I have to say right off the bat that I never watched Lost: The Complete Collection
in its initial run. I also have to say, thank God for Netflix that let me watch it in a relatively compacted length of time where I could watch all six seasons in order but without significant delay. If I hadn’t, I would never have remembered even half of what was supposed to be going on. Those caveats aside, I did enjoy the show. I had already heard about the series ending — which I will not discuss here, having already loosed that spoiler on someone I thought would have heard it by now — so I viewed the whole series with that revelation in mind. It added something, I think.
For anyone who doesn’t know the premise…a group of passengers survive the crash landing (mid-air break up) of Oceanic Flight 815 and find themselves on a tropical island. Not unlike an earlier group of castaways who were a little less angst ridden…(Gilligan’s Island: The Complete Series Collection) they have to learn to work together to survive. Speaking of Gilligan and crew, I couldn’t help but notice that in the Lost survivors we also had a millionaire, a celebrity, a couple of young beauties, a married couple or two, a professor (or at least a high school science teacher). Just saying…
But Lost is much more complex. The action flickers back and forth to the lives that brought the survivors to this pass. My favorite thing to do was play “spot the other cast members” in these flashbacks. I do hope somewhere in one of the references this series spawned is a list of all the random encounters that tied these people together.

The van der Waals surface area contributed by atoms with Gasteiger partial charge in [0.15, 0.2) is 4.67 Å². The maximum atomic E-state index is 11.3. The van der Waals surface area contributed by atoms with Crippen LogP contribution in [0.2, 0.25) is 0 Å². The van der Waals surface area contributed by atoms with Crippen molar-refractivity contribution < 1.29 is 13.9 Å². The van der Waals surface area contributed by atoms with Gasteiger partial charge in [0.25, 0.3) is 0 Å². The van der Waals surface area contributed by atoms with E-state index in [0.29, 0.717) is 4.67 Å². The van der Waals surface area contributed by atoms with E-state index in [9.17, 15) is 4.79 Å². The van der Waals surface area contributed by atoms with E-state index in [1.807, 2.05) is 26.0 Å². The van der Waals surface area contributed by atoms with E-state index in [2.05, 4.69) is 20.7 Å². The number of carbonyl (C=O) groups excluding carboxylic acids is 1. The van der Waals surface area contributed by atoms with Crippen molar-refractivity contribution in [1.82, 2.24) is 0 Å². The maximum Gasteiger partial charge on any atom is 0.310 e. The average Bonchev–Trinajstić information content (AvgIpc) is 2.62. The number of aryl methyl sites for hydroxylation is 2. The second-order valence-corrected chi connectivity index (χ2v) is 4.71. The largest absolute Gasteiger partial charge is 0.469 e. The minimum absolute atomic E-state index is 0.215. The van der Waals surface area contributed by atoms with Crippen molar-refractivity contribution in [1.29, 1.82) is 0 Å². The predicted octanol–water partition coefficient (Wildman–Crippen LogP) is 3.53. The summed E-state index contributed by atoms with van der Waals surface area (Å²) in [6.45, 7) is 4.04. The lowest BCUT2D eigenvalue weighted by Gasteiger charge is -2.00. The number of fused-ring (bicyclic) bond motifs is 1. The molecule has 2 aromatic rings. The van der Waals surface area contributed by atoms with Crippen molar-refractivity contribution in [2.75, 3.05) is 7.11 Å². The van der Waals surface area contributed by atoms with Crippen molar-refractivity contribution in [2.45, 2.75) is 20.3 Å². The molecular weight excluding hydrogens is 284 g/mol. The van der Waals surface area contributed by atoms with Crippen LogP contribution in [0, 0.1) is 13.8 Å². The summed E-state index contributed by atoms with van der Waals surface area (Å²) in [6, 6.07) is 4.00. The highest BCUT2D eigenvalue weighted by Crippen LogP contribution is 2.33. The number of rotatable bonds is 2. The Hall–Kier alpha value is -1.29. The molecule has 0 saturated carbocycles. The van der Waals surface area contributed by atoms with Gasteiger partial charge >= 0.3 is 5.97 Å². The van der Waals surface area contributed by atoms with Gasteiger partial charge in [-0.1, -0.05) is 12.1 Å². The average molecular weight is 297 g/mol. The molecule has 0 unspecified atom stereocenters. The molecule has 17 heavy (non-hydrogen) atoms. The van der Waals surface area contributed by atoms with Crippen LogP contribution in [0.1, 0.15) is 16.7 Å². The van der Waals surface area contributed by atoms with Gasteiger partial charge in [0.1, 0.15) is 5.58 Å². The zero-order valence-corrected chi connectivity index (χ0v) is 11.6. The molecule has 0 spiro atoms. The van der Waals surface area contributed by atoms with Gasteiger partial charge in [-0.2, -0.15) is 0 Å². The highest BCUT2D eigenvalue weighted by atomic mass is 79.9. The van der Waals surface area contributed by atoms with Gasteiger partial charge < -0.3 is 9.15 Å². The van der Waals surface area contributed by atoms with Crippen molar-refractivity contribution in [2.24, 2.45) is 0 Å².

The acting was consistently strong, with only one or two performances that annoyed me. I won’t say who I disliked, but I particularly enjoyed Terry Quinn’s multi-faceted Locke and Jorge Garcia — Hurley was my favorite character of all — as well as Dominic Monaghan and Emilie de Ravin as Charlie and Claire. It was fun to see the guest stars too — Nathan Fillion was a treat, for example.
A lot of people have complained that the producers didn’t know where they were going with the show, and I agree in part. It didn’t seem to have one strong story arc carrying through the entire project, but I forgive them. They set themselves a major task, and did a decent job with most of it. Would I watch it again? I think Newell would disown me if I did…but I did enjoy it.